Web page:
Veteran Teams have No Advantage

**A low team number means absolutely NOTHING when it comes to predicting the team’s performance in qualification rounds. **

Now that I’ve got your attention, allow me to explain. I was inspired by discussion in this thread “Random” match Schedules](http://www.chiefdelphi.com/forums/showthread.php?t=55178) discussing the apparent lack of randomness in assigning alliances for qualifying matches. It was stated that FIRST intentionally schedules matches so that alliances have roughly equal seniority, based on the assumption (presumably) that this will lead to a more balanced match.

That didn’t seem fair to me…

So I downloaded the results from the first weekend’s competitions, and dropped them into excel. Based on these 270 data points there is abolutely NO relationship between team number and seeding. The teams numbered below 300 had an average seed of 26, while teams numbered above 2000 had an average seed of 27.8. Hardly an advantage (although, admittedly I didn’t calculate exactly how much difference would be required to be statistically significant here). Running a correlation coefficient over the whole data set shows a .007 coefficient of correlation between team number and seeding… and in some regionals the coefficient is negative (but also insignficant.)

This leads me to three possible hypothesis:

  1. **We are all mistaken about the advantage that senior teams have. ** Hey, I’ve done it… you’ve done it… and now it is alleged that FIRST is doing it. We’re looking at a few very successful veteran teams and saying “wow… watch out for the teams with low numbers” and completely forgetting that for every veteran out there rocking the rack that there is another one struggling with their design, and a rookie team that is doing even better.

  2. Veteran teams do have an advantage, but something is being done to prevent that advantage from helping them to win matches. It is possible that a scheduling system that pits veterans against veterans removes the legitimate advantage that comes from years of hard work and development.

  3. My statistical analysis is incorrect or incomplete. I’m always willing to admit the possibility that I might be wrong. I challenge anyone, however, to prove that veteran teams have done signficantly better in qualification matches than newer teams. Math, here, please people… not anecdotes. We humans are really good at seeing relationships that don’t really exist.

I’m open to suggestions, and to someone willing to examine finals matches and outcomes to see if veteran teams have any statistical advantage on Saturday afternoon… or to someone who can find some better predictor of success (perhaps previous year’s rankings can be a reliable indicator) but until then… I say that veteran teams have no advantage when it comes to winning matches and that a scheduling system that (allegedly) uses team numbers as a factor is not only unjustified, but unscientific.

Jason

P.S. Yes, veteran teams (my gosh… we’re one now, I think…) have many advantages (and challenges) that junior teams might not have… but not ones that significantly affect the outcomes of qualifying matches.

Does anyone have, or know where I can get qualifying match data from last year? I’d like to do something similar, but for last year, so I can get some idea as to how much the new match algorithm matters.

Thanks.

http://www2.usfirst.org/2006comp/events/NH/rankings.html is the list for BAE last year. Replace the NH with your respective regional town (SJ for Silicon Valley, WI for Wisconsin, etc)

maybe the reason why your data is so close is because teams are playing numbers close to each other. Example 11 and 25 played each other 4 times. one team is going to be seeded lower then the other and the average will always be in the middle. Your excel sheet would be better if you used last years numbers.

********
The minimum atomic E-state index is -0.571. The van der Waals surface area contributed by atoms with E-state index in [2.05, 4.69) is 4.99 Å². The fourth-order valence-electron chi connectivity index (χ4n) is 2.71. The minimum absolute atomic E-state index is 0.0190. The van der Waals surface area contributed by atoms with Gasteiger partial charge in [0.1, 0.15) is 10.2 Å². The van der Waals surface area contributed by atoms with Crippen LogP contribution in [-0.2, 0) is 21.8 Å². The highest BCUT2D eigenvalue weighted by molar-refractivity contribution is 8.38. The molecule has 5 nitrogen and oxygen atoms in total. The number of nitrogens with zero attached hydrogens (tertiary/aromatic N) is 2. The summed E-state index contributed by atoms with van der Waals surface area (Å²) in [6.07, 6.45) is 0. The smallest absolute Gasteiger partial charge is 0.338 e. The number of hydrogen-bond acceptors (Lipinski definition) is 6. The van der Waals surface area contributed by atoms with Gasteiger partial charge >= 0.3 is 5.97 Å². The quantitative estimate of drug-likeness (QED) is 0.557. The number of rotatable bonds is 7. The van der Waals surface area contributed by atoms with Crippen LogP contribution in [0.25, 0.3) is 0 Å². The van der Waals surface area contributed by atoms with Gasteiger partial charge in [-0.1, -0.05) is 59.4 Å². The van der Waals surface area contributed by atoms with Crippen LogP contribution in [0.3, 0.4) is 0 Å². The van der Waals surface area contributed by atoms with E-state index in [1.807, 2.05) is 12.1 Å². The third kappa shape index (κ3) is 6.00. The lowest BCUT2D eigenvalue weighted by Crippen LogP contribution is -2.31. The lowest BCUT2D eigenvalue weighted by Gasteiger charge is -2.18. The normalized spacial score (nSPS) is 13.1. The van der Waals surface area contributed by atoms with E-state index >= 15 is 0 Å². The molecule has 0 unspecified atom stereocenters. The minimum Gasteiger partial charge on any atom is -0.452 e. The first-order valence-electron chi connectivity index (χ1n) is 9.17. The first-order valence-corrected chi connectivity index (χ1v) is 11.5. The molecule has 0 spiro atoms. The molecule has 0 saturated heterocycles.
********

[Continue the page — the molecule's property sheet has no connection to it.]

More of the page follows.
I agree… you may also want to take into account the number of teams per regional. See how many closely numbered teams were playing other close numbered teams and then factor in the number of teams at the event. I don’t know how to do that, I’m not a math person.

I don’t disagree, however my analysis is based on this year’s data. Please see hypothesis two concerning it’s interpretation.

I’m looking forward to seeing an analysis of last year’s numbers (it sounds as if someone is running that right now…). If lower numbered teams did significantly better last year relative to newer teams than this year, and FIRST has implemented a new scheduling system, then I would say that the scheduling system has served to undermine years of hard work and development on veteran teams.

“IF”, however, is a pretty big word. I’ll wait to see the results. Personally, until I see otherwise I think the “low number=power house” hypothesis is based on the same irrational pattern recognition that makes us silly humans believe in lucky rabbit’s feet and horseshoes.

Jason

I’m currently running data analysis on last year’s data, and it seems to support the notion that lower number teams have no advantage. I think that notion comes due to the existence several low-number power houses - 25 and 254 serve as great examples. However, many other low numbered teams are not nearly as strong. I’ll present some data tonight, and get some more online tomorrow.

I remember seeing a thread a while back that compared '05 and '06 success at nationals. There may be some relevant data in the graphs in that thread if anyone remembers what thread I am referring to.

There are many struggling veteran teams. Just because they have a low number doesn’t mean there is an institutional advantage. Many of the lower number teams “recreate” themselves and go through any number of crises and evolve into a new team. Their number may be one of the few things that stays the same and the lessons learned don’t necessarily get passed on. I don’t have any hard data to back up what I just said; only personal experience.
For every statistic, there is another story.

Measuring the true capability of any team (regardless of how long they have competed) requires more than simply analyzing the outcome of the matches that they participated in.

The results may mask many other things that a single participant in any alliance would have had to deal with. Not many veteran teams can overcome, incompatible alliance pairings, mechanical breakdowns, strategic mistakes, etc. - all the things that could go wrong or right that often determine the outcome of a match.

Unfortunately, the scores and match outcomes is what is often used to evaluate (statistically) these kinds of debates/discussions.

Yes, one would assume that more veteran teams would improve over time, utilize the things that they have witnessed, attempted, failed, and succeeded at.

There are far too many variables involved to make statements one way or the other, as to whom has an advantage over whom.

One can only assume, that veteran teams have learned to deal with the challenges better than the lesser experienced team, strickly due to level of exposure.